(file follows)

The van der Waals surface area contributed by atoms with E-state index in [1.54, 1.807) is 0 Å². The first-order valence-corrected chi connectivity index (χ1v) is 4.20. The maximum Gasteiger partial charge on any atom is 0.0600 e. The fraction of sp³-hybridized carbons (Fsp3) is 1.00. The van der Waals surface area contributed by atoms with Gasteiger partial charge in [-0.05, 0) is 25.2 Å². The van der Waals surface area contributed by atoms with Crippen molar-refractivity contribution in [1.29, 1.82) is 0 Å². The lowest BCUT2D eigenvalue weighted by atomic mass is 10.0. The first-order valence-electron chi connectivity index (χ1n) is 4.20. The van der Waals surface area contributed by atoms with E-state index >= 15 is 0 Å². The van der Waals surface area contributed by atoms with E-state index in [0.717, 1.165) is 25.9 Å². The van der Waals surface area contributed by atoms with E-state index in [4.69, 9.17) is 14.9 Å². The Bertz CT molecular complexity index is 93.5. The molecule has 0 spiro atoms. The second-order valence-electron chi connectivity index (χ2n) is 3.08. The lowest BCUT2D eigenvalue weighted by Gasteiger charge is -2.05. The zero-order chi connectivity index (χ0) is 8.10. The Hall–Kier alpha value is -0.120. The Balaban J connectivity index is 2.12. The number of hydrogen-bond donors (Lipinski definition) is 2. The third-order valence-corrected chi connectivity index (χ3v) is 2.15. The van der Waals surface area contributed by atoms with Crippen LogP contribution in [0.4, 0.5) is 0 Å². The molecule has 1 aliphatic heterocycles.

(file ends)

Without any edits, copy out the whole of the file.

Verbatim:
The van der Waals surface area contributed by atoms with E-state index in [1.54, 1.807) is 0 Å². The first-order valence-corrected chi connectivity index (χ1v) is 4.20. The maximum Gasteiger partial charge on any atom is 0.0600 e. The fraction of sp³-hybridized carbons (Fsp3) is 1.00. The van der Waals surface area contributed by atoms with Gasteiger partial charge in [-0.05, 0) is 25.2 Å². The van der Waals surface area contributed by atoms with Crippen molar-refractivity contribution in [1.29, 1.82) is 0 Å². The lowest BCUT2D eigenvalue weighted by atomic mass is 10.0. The first-order valence-electron chi connectivity index (χ1n) is 4.20. The van der Waals surface area contributed by atoms with E-state index >= 15 is 0 Å². The van der Waals surface area contributed by atoms with E-state index in [0.717, 1.165) is 25.9 Å². The van der Waals surface area contributed by atoms with E-state index in [4.69, 9.17) is 14.9 Å². The Bertz CT molecular complexity index is 93.5. The molecule has 0 spiro atoms. The second-order valence-electron chi connectivity index (χ2n) is 3.08. The lowest BCUT2D eigenvalue weighted by Gasteiger charge is -2.05. The zero-order chi connectivity index (χ0) is 8.10. The Hall–Kier alpha value is -0.120. The Balaban J connectivity index is 2.12. The number of hydrogen-bond donors (Lipinski definition) is 2. The third-order valence-corrected chi connectivity index (χ3v) is 2.15. The van der Waals surface area contributed by atoms with Crippen LogP contribution in [0.4, 0.5) is 0 Å². The molecule has 1 aliphatic heterocycles.